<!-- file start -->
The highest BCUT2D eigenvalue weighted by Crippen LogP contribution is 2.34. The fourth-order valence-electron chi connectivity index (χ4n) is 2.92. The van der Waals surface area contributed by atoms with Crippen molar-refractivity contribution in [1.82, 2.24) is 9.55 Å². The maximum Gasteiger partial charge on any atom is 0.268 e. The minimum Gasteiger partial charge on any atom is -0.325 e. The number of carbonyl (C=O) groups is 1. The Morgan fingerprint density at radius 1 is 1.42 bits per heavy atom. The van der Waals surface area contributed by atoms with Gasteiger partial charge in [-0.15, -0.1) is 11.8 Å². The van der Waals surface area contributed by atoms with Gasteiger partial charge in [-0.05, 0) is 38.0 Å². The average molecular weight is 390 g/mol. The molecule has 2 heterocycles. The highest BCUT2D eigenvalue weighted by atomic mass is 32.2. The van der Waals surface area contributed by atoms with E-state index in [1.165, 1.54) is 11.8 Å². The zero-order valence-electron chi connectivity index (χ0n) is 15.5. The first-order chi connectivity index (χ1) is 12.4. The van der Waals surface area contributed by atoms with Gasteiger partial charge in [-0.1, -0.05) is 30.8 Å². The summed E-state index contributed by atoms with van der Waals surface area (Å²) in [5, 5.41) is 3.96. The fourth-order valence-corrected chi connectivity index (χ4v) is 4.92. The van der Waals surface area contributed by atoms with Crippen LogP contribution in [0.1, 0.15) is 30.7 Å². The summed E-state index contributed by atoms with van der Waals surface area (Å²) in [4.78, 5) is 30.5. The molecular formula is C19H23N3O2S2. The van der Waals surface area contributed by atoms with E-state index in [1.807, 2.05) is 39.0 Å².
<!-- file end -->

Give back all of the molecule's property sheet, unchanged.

The highest BCUT2D eigenvalue weighted by Crippen LogP contribution is 2.34. The fourth-order valence-electron chi connectivity index (χ4n) is 2.92. The van der Waals surface area contributed by atoms with Crippen molar-refractivity contribution in [1.82, 2.24) is 9.55 Å². The maximum Gasteiger partial charge on any atom is 0.268 e. The minimum Gasteiger partial charge on any atom is -0.325 e. The number of carbonyl (C=O) groups is 1. The Morgan fingerprint density at radius 1 is 1.42 bits per heavy atom. The van der Waals surface area contributed by atoms with Gasteiger partial charge in [-0.15, -0.1) is 11.8 Å². The van der Waals surface area contributed by atoms with Gasteiger partial charge in [-0.05, 0) is 38.0 Å². The average molecular weight is 390 g/mol. The molecule has 2 heterocycles. The highest BCUT2D eigenvalue weighted by atomic mass is 32.2. The van der Waals surface area contributed by atoms with E-state index in [1.165, 1.54) is 11.8 Å². The zero-order valence-electron chi connectivity index (χ0n) is 15.5. The first-order chi connectivity index (χ1) is 12.4. The van der Waals surface area contributed by atoms with Gasteiger partial charge in [-0.1, -0.05) is 30.8 Å². The summed E-state index contributed by atoms with van der Waals surface area (Å²) in [5, 5.41) is 3.96. The fourth-order valence-corrected chi connectivity index (χ4v) is 4.92. The van der Waals surface area contributed by atoms with Crippen LogP contribution in [0.1, 0.15) is 30.7 Å². The summed E-state index contributed by atoms with van der Waals surface area (Å²) in [4.78, 5) is 30.5. The molecular formula is C19H23N3O2S2. The van der Waals surface area contributed by atoms with E-state index in [1.807, 2.05) is 39.0 Å².